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Abu Dhabi, UAEFriday 14 December 2018

UK's Eurofighter output may be cut

Jet maker BAE to review production demand as it tries to pin down Saudi re-orders

BAE says it will review its output of the Eurofighter. Denis Balibouse / Reuters
BAE says it will review its output of the Eurofighter. Denis Balibouse / Reuters

The UK output of the Eurofighter Typhoon warplane may be cut as manufacturer BAE Systems struggles to pin down a follow-on order from Saudi Arabia, the biggest export customer for the Mach 2 jet.

Eurofighter production is the cornerstone of a military-aircraft business that employs 12,500 people at BAE, with final assembly at Warton in north-west England. The last four aircraft from an earlier Saudi contract were delivered in the first half, with the first two from an Omani deal for 12 planes already shipped, eating into the backlog.

“We obviously have to review our production demand very carefully,” said the chief executive Charles Woodburn on Wednesday. “We are confident that we will win further Typhoon orders, what we can’t be confident around is the timing.”

Build rates will be under “constant” appraisal, London-based BAE said, adding that even if a new order was placed today it would take at least 24 months to boost production. The company has already slowed output of the Typhoon to help eke out the backlog and could do so further, Mr Woodburn said. The UK's Royal Air Force also has some planes yet to be handed over.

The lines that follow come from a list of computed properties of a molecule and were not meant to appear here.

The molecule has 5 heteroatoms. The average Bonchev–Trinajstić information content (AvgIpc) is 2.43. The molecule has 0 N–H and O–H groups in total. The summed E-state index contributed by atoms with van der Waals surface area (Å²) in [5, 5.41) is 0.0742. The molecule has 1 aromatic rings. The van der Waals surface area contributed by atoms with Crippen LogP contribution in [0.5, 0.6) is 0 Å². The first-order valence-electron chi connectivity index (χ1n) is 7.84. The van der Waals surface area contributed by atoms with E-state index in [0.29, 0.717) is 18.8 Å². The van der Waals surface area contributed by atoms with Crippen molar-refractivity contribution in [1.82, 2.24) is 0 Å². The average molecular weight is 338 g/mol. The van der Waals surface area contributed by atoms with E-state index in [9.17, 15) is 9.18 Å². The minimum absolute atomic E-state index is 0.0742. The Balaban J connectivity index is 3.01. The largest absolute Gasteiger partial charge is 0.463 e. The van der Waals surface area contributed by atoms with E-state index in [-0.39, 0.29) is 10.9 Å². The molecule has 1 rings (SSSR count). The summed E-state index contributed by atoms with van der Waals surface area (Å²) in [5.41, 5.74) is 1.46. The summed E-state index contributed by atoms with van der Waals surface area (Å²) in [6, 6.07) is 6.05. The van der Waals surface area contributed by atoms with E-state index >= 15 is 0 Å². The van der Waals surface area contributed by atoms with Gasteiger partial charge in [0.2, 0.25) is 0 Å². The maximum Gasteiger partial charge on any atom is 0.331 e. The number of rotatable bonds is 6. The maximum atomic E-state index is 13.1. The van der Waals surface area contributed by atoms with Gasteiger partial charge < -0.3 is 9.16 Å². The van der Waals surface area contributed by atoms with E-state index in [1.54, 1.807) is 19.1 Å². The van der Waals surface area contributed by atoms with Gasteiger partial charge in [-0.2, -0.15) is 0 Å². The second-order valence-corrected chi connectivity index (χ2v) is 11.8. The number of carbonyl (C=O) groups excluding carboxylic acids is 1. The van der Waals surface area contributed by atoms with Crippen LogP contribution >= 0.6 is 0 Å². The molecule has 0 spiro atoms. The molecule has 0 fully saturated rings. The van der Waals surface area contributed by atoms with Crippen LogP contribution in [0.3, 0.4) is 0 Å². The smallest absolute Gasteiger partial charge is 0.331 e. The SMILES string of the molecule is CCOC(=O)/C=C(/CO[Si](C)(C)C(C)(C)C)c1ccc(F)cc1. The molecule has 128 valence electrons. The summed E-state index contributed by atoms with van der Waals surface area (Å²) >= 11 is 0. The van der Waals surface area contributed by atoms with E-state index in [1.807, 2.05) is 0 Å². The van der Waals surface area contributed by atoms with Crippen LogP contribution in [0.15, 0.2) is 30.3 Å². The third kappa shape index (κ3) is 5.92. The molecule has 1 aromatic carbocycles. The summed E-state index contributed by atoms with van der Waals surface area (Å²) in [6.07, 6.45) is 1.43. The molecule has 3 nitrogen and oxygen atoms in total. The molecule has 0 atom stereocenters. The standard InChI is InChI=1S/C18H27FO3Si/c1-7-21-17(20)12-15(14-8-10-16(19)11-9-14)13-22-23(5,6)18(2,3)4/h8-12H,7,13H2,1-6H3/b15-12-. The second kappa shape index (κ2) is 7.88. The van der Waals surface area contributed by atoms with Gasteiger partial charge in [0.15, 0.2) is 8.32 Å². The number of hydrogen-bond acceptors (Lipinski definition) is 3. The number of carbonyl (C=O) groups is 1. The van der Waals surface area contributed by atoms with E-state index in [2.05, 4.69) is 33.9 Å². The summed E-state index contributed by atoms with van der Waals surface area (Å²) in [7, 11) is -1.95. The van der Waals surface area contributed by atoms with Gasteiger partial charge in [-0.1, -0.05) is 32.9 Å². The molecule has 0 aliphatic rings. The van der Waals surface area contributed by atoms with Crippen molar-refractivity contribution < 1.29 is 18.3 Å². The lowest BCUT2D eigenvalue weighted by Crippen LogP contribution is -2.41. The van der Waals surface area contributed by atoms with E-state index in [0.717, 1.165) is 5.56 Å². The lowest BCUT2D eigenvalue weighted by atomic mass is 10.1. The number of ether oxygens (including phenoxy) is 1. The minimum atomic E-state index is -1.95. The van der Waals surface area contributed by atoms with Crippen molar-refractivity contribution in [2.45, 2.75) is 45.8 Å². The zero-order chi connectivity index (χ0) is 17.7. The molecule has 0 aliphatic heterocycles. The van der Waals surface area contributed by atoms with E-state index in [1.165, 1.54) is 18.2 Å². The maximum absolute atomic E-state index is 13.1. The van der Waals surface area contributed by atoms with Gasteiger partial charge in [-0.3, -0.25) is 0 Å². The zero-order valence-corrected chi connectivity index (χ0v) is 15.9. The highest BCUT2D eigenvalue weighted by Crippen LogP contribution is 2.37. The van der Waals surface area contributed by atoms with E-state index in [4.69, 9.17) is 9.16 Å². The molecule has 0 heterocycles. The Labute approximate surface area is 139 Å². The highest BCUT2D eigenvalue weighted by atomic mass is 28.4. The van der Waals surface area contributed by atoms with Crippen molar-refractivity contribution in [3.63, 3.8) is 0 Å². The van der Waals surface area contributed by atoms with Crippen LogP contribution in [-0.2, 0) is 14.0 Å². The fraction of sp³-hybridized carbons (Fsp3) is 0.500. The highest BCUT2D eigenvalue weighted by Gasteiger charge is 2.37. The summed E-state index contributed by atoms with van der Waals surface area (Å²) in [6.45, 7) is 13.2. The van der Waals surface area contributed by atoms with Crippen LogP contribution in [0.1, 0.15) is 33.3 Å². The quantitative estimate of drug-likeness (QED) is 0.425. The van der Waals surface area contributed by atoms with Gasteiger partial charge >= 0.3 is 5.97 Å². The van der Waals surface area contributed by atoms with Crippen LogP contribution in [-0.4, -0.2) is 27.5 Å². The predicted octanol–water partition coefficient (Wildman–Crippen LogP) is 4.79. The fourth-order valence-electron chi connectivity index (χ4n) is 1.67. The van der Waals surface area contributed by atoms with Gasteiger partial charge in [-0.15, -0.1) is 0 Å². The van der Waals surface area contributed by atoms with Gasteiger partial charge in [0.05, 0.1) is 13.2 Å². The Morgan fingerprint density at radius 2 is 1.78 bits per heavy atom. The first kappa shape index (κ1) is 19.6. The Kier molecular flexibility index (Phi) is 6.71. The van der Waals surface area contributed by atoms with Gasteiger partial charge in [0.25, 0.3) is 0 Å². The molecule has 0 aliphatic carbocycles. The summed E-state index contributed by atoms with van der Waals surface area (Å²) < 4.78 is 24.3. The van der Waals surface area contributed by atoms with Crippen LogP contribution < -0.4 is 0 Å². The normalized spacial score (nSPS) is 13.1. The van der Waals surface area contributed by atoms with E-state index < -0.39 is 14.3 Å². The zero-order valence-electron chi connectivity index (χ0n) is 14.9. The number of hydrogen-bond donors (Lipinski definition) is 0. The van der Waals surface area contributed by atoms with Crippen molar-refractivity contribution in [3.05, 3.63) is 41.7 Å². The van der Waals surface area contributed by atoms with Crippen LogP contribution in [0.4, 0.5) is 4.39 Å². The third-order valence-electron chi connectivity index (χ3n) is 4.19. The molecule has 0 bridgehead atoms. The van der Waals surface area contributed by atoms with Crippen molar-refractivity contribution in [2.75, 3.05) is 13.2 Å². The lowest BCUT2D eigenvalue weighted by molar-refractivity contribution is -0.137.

The BAE chief financial officer Peter Lynas said that the Eurofighter workload has been buoyed by the Omani deal as well as subcontracting work on 28 Typhoons ordered by Kuwait via its Italian partner in the consortium, Leonardo.

“We’re not staring at a cliff edge here,” he said. “We now do as much revenue through the support of Typhoons as we do on producing Typhoons, so in that sense the production is relatively speaking somewhat de-risked.”

Manufacturing work on the Lockheed Martin F-35 Lightning II, including the plane’s rear fuselage and tail, is also located in north-west England, with 55 ship-sets produced last year, rising to 80 this year and 130 in 2018, helping to balance the warplane portfolio. “They’re different lines, but in terms of the overall activity levels within the business, similar geography,” Mr Lynas said.

Overall, the multinational Typhoon programme has received 599 orders from eight customers with 512 aircraft delivered, leaving a backlog of 87 unfilled orders spread across four assembly lines at BAE, Leonardo and Airbus. Lines in Germany and Spain are already scheduled for closure at the end of next year, Airbus has said.

BAE’s first-half profit rose 11 per cent as Europe’s biggest defence company benefited from increased global defense spending. Underlying earnings before interest, tax and amortization increased to £945 million (Dh4.59 billion), better than the £907m estimated by analysts.

Mr Woodburn, who took over in June as Ian King stood down after eight years as the chief executive, reiterated a forecast that full-year underlying earnings per share will rise by 5 to 10 per cent from 2016’s 40.3 pence, excluding some one-time items and financial costs.

The company expects to see “some softening” in sales at its cyber security division, which will take a restructuring charge, and faces a currency headwind from a change in the pound-dollar exchange rate, it said.

Shares of BAE rose as much as 3.3 per cent and were trading 2.8 per cent higher at 624 pence as of 8:40am in London. The stock has gained 5.5 per cent this year, valuing the company at £20bn.

* Bloomberg